Dark roast coffee is made from coffee beans that are roasted longer than the other coffee beans. This results in a richer and fuller taste.
You must have seen people discussing different coffee drinks that they love or hate. Some hate the bitter-tasting coffees like espresso and some hate sweet coffees like affogato. Some live for the sweet taste of light roast coffee and some absolutely adore the bold flavor that comes with dark roast coffee. Either way, everybody has their own preference.
So, today, we’ll discuss everything there is to know about dark roast coffee.
What Is Dark Roast Coffee?
They are raw coffee beans that are roasted for a longer time than others. They have low acidity, a richer body, and a dark flavor profile.
Coffee is not so simple. There are hundreds of things that make that ‘aromatic cuppa’ that you enjoy every day. There’s just so much that coffee has to offer.
You see, each factor can determine a different taste. Like if you brew coffee for long it can get bitter, if you add too many coffee grounds, it will be sour yet too strong. So things like these are very delicate features of brewing coffee.
One such thing that we’re talking about today is dark roast coffee. You must be familiar with this term or would have at least heard about it in a coffee shop. Coffee that you see comes from a plant like any other food we consume. The coffee plant grows and makes fruit which we call coffee cherry.
The raw bean is often referred to as green coffee. This green coffee has a very high level of chlorogenic acid and other coffee compounds. The chlorogenic acid is responsible for the high antioxidants content that coffee contains. This is not what we know as coffee.
What happens is that this raw green coffee gets roasted, and the longer it’s roasted, the darker the bean gets. Dark roast coffee beans are ones that have been roasted more than the others. Thus, this is named dark roast coffee.
So, simply put, dark roast coffee is just raw green coffee beans that have been roasted for a really long time.
Have a look at this video where they explain the difference between roasts.
How Is It Different From The Other Type Of Roast?
Dark roast coffee is different from other roasts in, taste, look, and aroma. For one, it’s the one that’s roasted the longest, and because of that, it’s a lot bolder in taste and looks a lot darker.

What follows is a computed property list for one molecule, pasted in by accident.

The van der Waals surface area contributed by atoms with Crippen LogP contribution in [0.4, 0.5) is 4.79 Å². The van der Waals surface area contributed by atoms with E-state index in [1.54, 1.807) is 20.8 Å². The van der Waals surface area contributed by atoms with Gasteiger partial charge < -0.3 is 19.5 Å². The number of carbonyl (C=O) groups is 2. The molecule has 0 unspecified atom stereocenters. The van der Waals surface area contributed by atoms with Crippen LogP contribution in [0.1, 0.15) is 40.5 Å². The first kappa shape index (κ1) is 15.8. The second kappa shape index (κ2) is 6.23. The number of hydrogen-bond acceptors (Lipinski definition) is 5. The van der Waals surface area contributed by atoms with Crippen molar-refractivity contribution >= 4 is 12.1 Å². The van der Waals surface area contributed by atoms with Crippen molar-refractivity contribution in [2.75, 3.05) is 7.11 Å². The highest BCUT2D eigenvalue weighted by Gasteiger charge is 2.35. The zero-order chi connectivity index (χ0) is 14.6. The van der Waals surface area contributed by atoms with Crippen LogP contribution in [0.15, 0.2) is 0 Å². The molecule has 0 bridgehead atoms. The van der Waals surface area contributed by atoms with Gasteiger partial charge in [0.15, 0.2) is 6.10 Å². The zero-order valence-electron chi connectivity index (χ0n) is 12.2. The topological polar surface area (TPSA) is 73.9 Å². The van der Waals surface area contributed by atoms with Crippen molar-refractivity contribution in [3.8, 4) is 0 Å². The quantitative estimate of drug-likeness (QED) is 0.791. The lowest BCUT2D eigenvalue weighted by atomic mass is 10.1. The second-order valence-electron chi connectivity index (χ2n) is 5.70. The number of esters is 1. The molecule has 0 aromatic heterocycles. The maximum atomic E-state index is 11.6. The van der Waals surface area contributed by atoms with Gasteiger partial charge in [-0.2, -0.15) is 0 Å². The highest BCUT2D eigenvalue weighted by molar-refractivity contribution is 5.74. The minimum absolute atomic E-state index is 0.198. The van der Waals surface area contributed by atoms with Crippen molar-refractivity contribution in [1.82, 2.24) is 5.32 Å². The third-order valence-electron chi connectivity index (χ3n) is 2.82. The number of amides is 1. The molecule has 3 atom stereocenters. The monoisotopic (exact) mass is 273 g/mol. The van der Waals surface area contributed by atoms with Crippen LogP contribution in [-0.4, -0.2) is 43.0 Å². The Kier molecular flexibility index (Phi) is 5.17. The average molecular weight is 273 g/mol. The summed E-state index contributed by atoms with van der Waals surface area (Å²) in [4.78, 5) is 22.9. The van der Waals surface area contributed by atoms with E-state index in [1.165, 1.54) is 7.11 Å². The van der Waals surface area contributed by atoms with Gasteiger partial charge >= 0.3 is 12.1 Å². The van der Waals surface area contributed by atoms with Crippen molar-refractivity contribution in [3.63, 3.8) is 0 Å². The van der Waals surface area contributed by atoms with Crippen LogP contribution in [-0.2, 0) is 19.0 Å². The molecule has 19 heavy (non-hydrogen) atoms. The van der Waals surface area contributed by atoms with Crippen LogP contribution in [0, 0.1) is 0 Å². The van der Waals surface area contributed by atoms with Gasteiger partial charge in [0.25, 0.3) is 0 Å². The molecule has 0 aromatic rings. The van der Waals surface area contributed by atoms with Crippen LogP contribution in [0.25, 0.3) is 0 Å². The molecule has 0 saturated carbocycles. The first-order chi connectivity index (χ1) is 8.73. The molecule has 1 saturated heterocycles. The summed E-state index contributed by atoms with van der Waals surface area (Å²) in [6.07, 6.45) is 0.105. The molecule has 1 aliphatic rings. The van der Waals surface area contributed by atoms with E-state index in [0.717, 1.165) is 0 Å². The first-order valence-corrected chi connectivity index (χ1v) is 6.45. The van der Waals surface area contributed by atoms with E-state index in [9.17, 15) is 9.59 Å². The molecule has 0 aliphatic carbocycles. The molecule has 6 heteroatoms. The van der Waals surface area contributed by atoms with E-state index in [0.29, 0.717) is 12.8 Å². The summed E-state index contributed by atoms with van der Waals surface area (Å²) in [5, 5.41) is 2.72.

Coffee has a lot going on. From different roast levels to various types of coffee beans, it can get a bit confusing if you’re new to this. But it’s not that difficult. There are three types of roast, which are:
- Light Roast
- Medium Roast
- Dark Roast
You might see some other kinds of roasts floating around in the grocery like light blonde or medium-dark but those are very small batches and are mid-level roast between each roast level usually referred to as specialty coffee. So, for the most part, these are the only three kinds of roasts that coffee beans have to offer.
Light Roast Coffee
As the name suggests, this is the initial type of roast that the coffee beans go through. The temperature that it’s roasted at is about 350 – 400 degrees Fahrenheit. This is the initial roast where the water doesn’t even evaporate and they don’t even pass the ‘first crack’ stage.
These coffee beans have a high acidic content because the coffee compounds like chlorogenic acid and caffeine don’t get a chance to burn off. In the coffee community, lighter roast coffee beans are usually preferred for specialty coffee.
Medium Roast Coffee
Most people who prefer balanced flavors of coffee with sweetness enjoy medium roast coffee. You see, once the coffee bean has reached the light roast stage, if roasted for a little while longer, it makes a medium roast coffee.
The beans have a nice brown color with no oil visible on the surface. Medium roast coffee has a full body taste but it also preserves the flavors that come from its origin.
It is roasted to a temperature of 400-430 degrees Fahrenheit and usually a little beyond the first crack, but not all the way to the second crack. Since it has been roasted a bit longer, it has a sweetness coming from the dark caramel notes. It’s also less acidic and has a bit intense than light roast coffee.